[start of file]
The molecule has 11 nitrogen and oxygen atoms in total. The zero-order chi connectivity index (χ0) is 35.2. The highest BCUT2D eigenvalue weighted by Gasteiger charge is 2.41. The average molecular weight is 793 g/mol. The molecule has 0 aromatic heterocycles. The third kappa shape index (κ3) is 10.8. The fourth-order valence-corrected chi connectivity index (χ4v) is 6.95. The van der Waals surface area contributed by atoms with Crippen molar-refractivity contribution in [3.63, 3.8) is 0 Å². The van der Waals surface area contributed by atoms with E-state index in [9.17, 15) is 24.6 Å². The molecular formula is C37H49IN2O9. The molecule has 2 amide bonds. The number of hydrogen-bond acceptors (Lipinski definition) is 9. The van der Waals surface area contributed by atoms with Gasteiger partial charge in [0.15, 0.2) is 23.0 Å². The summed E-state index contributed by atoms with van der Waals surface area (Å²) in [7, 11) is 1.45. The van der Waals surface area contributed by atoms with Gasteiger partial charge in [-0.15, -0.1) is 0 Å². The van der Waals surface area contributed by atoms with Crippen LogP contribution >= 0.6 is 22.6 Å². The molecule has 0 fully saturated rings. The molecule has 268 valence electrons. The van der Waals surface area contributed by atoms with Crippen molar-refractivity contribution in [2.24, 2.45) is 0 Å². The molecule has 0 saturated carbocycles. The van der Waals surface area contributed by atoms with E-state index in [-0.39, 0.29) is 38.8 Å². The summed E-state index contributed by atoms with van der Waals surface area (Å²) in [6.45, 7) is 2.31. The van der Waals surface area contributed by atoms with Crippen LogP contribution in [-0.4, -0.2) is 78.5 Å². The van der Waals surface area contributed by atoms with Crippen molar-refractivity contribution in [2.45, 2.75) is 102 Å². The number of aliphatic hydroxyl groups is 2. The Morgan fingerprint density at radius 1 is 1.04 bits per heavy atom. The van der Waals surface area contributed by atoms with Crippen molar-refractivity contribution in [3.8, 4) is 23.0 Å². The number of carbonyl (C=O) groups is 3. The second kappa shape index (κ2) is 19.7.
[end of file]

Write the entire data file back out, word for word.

The molecule has 11 nitrogen and oxygen atoms in total. The zero-order chi connectivity index (χ0) is 35.2. The highest BCUT2D eigenvalue weighted by Gasteiger charge is 2.41. The average molecular weight is 793 g/mol. The molecule has 0 aromatic heterocycles. The third kappa shape index (κ3) is 10.8. The fourth-order valence-corrected chi connectivity index (χ4v) is 6.95. The van der Waals surface area contributed by atoms with Crippen molar-refractivity contribution in [3.63, 3.8) is 0 Å². The van der Waals surface area contributed by atoms with E-state index in [9.17, 15) is 24.6 Å². The molecular formula is C37H49IN2O9. The molecule has 2 amide bonds. The number of hydrogen-bond acceptors (Lipinski definition) is 9. The van der Waals surface area contributed by atoms with Gasteiger partial charge in [0.15, 0.2) is 23.0 Å². The summed E-state index contributed by atoms with van der Waals surface area (Å²) in [7, 11) is 1.45. The van der Waals surface area contributed by atoms with Gasteiger partial charge in [-0.15, -0.1) is 0 Å². The van der Waals surface area contributed by atoms with Crippen LogP contribution >= 0.6 is 22.6 Å². The molecule has 0 fully saturated rings. The molecule has 268 valence electrons. The van der Waals surface area contributed by atoms with Crippen molar-refractivity contribution in [2.24, 2.45) is 0 Å². The molecule has 0 saturated carbocycles. The van der Waals surface area contributed by atoms with E-state index in [-0.39, 0.29) is 38.8 Å². The summed E-state index contributed by atoms with van der Waals surface area (Å²) in [6.45, 7) is 2.31. The van der Waals surface area contributed by atoms with Crippen LogP contribution in [-0.4, -0.2) is 78.5 Å². The van der Waals surface area contributed by atoms with Crippen molar-refractivity contribution in [2.45, 2.75) is 102 Å². The number of aliphatic hydroxyl groups is 2. The Morgan fingerprint density at radius 1 is 1.04 bits per heavy atom. The van der Waals surface area contributed by atoms with Crippen molar-refractivity contribution in [3.8, 4) is 23.0 Å². The number of carbonyl (C=O) groups is 3. The second kappa shape index (κ2) is 19.7.